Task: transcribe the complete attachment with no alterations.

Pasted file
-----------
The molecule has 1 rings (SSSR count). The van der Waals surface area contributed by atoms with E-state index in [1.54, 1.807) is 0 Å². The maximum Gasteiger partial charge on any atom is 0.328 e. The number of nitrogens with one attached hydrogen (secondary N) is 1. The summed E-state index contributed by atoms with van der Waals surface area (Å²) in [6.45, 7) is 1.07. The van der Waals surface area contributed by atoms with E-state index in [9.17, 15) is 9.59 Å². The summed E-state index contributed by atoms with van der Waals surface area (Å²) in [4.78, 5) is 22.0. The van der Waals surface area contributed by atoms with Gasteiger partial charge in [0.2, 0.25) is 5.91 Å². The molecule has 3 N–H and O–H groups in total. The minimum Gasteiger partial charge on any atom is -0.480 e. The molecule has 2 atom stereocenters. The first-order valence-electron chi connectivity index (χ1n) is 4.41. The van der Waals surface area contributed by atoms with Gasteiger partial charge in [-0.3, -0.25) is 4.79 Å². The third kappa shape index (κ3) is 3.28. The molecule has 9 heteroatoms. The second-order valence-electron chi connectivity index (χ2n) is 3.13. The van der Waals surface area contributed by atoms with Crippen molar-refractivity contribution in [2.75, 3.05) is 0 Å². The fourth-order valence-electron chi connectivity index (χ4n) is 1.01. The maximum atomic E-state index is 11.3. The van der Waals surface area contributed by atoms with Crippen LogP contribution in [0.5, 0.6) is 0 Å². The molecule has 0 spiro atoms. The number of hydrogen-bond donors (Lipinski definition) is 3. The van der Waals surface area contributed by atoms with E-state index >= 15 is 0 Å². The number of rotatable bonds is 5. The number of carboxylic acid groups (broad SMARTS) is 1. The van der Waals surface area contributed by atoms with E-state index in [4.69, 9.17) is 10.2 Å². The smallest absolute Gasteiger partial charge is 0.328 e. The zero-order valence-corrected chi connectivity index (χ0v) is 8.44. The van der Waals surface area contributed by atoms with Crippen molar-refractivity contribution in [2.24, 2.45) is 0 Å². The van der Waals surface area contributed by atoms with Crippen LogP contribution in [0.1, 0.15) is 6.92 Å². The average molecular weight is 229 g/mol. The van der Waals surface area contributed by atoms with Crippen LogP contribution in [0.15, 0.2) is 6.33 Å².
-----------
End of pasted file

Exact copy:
The molecule has 1 rings (SSSR count). The van der Waals surface area contributed by atoms with E-state index in [1.54, 1.807) is 0 Å². The maximum Gasteiger partial charge on any atom is 0.328 e. The number of nitrogens with one attached hydrogen (secondary N) is 1. The summed E-state index contributed by atoms with van der Waals surface area (Å²) in [6.45, 7) is 1.07. The van der Waals surface area contributed by atoms with E-state index in [9.17, 15) is 9.59 Å². The summed E-state index contributed by atoms with van der Waals surface area (Å²) in [4.78, 5) is 22.0. The van der Waals surface area contributed by atoms with Gasteiger partial charge in [0.2, 0.25) is 5.91 Å². The molecule has 3 N–H and O–H groups in total. The minimum Gasteiger partial charge on any atom is -0.480 e. The molecule has 2 atom stereocenters. The first-order valence-electron chi connectivity index (χ1n) is 4.41. The van der Waals surface area contributed by atoms with Gasteiger partial charge in [-0.3, -0.25) is 4.79 Å². The third kappa shape index (κ3) is 3.28. The molecule has 9 heteroatoms. The second-order valence-electron chi connectivity index (χ2n) is 3.13. The van der Waals surface area contributed by atoms with Crippen molar-refractivity contribution in [2.75, 3.05) is 0 Å². The fourth-order valence-electron chi connectivity index (χ4n) is 1.01. The maximum atomic E-state index is 11.3. The van der Waals surface area contributed by atoms with Crippen LogP contribution in [0.5, 0.6) is 0 Å². The molecule has 0 spiro atoms. The number of hydrogen-bond donors (Lipinski definition) is 3. The van der Waals surface area contributed by atoms with E-state index >= 15 is 0 Å². The number of rotatable bonds is 5. The number of carboxylic acid groups (broad SMARTS) is 1. The van der Waals surface area contributed by atoms with E-state index in [4.69, 9.17) is 10.2 Å². The smallest absolute Gasteiger partial charge is 0.328 e. The zero-order valence-corrected chi connectivity index (χ0v) is 8.44. The van der Waals surface area contributed by atoms with Crippen molar-refractivity contribution in [2.24, 2.45) is 0 Å². The van der Waals surface area contributed by atoms with Crippen LogP contribution in [0.1, 0.15) is 6.92 Å². The average molecular weight is 229 g/mol. The van der Waals surface area contributed by atoms with Crippen LogP contribution in [0.15, 0.2) is 6.33 Å².